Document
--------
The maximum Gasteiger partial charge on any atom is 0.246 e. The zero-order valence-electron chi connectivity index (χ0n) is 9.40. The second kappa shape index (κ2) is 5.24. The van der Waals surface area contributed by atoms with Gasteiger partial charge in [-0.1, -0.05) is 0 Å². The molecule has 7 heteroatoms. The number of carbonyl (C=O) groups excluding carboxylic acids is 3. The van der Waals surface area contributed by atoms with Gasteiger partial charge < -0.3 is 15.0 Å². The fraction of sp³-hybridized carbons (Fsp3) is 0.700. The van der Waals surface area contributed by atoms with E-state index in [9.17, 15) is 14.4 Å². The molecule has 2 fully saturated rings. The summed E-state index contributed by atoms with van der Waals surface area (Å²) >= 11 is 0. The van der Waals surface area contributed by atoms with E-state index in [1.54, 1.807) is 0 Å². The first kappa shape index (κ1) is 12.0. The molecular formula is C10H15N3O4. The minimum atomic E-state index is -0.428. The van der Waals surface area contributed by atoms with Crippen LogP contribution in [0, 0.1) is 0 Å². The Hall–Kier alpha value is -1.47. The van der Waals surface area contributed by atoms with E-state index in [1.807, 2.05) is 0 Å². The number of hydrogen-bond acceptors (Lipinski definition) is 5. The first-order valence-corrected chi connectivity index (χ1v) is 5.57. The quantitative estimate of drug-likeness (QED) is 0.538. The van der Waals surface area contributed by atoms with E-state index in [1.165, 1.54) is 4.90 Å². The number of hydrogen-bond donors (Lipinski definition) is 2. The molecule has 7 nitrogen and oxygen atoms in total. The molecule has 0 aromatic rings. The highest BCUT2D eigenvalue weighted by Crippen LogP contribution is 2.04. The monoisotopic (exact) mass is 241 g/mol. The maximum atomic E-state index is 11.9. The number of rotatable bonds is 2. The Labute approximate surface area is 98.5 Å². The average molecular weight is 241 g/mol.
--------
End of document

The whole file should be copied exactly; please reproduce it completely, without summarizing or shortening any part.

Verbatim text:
The maximum Gasteiger partial charge on any atom is 0.246 e. The zero-order valence-electron chi connectivity index (χ0n) is 9.40. The second kappa shape index (κ2) is 5.24. The van der Waals surface area contributed by atoms with Gasteiger partial charge in [-0.1, -0.05) is 0 Å². The molecule has 7 heteroatoms. The number of carbonyl (C=O) groups excluding carboxylic acids is 3. The van der Waals surface area contributed by atoms with Gasteiger partial charge < -0.3 is 15.0 Å². The fraction of sp³-hybridized carbons (Fsp3) is 0.700. The van der Waals surface area contributed by atoms with E-state index in [9.17, 15) is 14.4 Å². The molecule has 2 fully saturated rings. The summed E-state index contributed by atoms with van der Waals surface area (Å²) >= 11 is 0. The van der Waals surface area contributed by atoms with E-state index in [1.54, 1.807) is 0 Å². The first kappa shape index (κ1) is 12.0. The molecular formula is C10H15N3O4. The minimum atomic E-state index is -0.428. The van der Waals surface area contributed by atoms with Crippen LogP contribution in [0, 0.1) is 0 Å². The Hall–Kier alpha value is -1.47. The van der Waals surface area contributed by atoms with E-state index in [1.807, 2.05) is 0 Å². The number of hydrogen-bond acceptors (Lipinski definition) is 5. The first-order valence-corrected chi connectivity index (χ1v) is 5.57. The quantitative estimate of drug-likeness (QED) is 0.538. The van der Waals surface area contributed by atoms with E-state index in [1.165, 1.54) is 4.90 Å². The number of hydrogen-bond donors (Lipinski definition) is 2. The molecule has 7 nitrogen and oxygen atoms in total. The molecule has 0 aromatic rings. The highest BCUT2D eigenvalue weighted by Crippen LogP contribution is 2.04. The monoisotopic (exact) mass is 241 g/mol. The maximum atomic E-state index is 11.9. The number of rotatable bonds is 2. The Labute approximate surface area is 98.5 Å². The average molecular weight is 241 g/mol.